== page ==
TRIGGER FINGER RELEASE
For Patients in Pain from a condition called Trigger Finger
Trigger finger is a common condition in patients who do repetitive gripping or flexing of their fingers and hand. The tendons that flex the fingers run under a ligament, the A1 pulley, which keeps the tendons in place. In some cases, the tendons can get swollen from inflammation and develop a nodule that starts catching and popping under the ligament. In severe cases, the tendon can get so swollen that it will get stuck and will no longer bend the finger.
Frequently, the patient is offered a course of hand therapy to try to restore the full range of motion of the finger. In addition, anti-inflammatory medications, steroid injection, and a finger splint may be offered to treat the pain and inflammation.
For many years, the definitive treatment was surgery through an open incision, releasing the A1 pulley, and allowing it to heal in a stretched position. This would take the pressure off the finger, allowing the finger to bend again without getting stuck. However, an open release requires wound care, removing stitches a week after the procedure, risk of infection, and prolonged return to work due to the wound healing, and up to 4 weeks of restricted hand function. There is also potential for complications from the surgical healing, including pain and extensive scarring.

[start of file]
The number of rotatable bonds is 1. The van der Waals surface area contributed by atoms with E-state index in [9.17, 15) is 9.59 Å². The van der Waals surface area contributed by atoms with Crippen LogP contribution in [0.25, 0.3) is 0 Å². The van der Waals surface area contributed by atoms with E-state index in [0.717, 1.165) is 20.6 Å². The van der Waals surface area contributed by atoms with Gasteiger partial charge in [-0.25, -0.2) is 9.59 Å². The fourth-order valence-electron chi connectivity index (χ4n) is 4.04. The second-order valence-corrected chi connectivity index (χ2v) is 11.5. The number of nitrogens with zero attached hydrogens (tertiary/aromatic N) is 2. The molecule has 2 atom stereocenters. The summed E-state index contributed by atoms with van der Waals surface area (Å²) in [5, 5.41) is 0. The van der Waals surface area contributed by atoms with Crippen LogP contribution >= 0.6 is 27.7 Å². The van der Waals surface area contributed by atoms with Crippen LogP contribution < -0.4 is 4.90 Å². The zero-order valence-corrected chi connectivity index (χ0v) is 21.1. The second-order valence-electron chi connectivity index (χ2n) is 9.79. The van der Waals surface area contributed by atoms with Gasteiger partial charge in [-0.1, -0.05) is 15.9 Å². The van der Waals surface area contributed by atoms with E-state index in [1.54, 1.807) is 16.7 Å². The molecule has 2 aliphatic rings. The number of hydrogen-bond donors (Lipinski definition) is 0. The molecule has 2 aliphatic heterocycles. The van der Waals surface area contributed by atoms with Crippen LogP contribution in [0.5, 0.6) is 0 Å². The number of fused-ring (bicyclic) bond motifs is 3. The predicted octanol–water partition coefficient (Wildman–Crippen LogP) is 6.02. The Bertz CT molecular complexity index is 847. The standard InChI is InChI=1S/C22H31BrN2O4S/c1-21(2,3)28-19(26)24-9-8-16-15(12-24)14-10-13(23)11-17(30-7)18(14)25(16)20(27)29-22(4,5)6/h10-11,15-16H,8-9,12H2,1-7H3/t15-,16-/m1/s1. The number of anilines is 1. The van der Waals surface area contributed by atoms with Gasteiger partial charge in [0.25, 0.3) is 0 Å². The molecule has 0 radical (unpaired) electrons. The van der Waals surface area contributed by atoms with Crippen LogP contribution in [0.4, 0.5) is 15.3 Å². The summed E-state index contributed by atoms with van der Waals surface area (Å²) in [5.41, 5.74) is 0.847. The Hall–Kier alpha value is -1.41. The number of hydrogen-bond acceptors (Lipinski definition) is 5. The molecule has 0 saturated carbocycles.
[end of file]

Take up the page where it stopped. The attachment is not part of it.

Currently, there is a minimally invasive technique to perform a similar release without a surgical incision. It is called a Percutaneous Trigger Finger Release Under Ultrasound Guidance. This procedure consists of injecting lidocaine locally to numb the area and releasing the A1 pulley with a needle under live ultrasound imaging. There is no incision with a scalpel so the recovery is much quicker, and with a much lower risk of infection. The patient can immediately bend the finger after the procedure, and the needle puncture can be managed with a band aid for 24 hours, without the need for stitches. In 3 days, the patient can resume light gripping, and can return to full gripping as soon as ten days. Pain and scar tissue formation are minimal given the lack of an incision. In addition, this procedure is cheaper than open surgery since it is performed in the office and does not require surgical fees.
Trigger Finger Release research: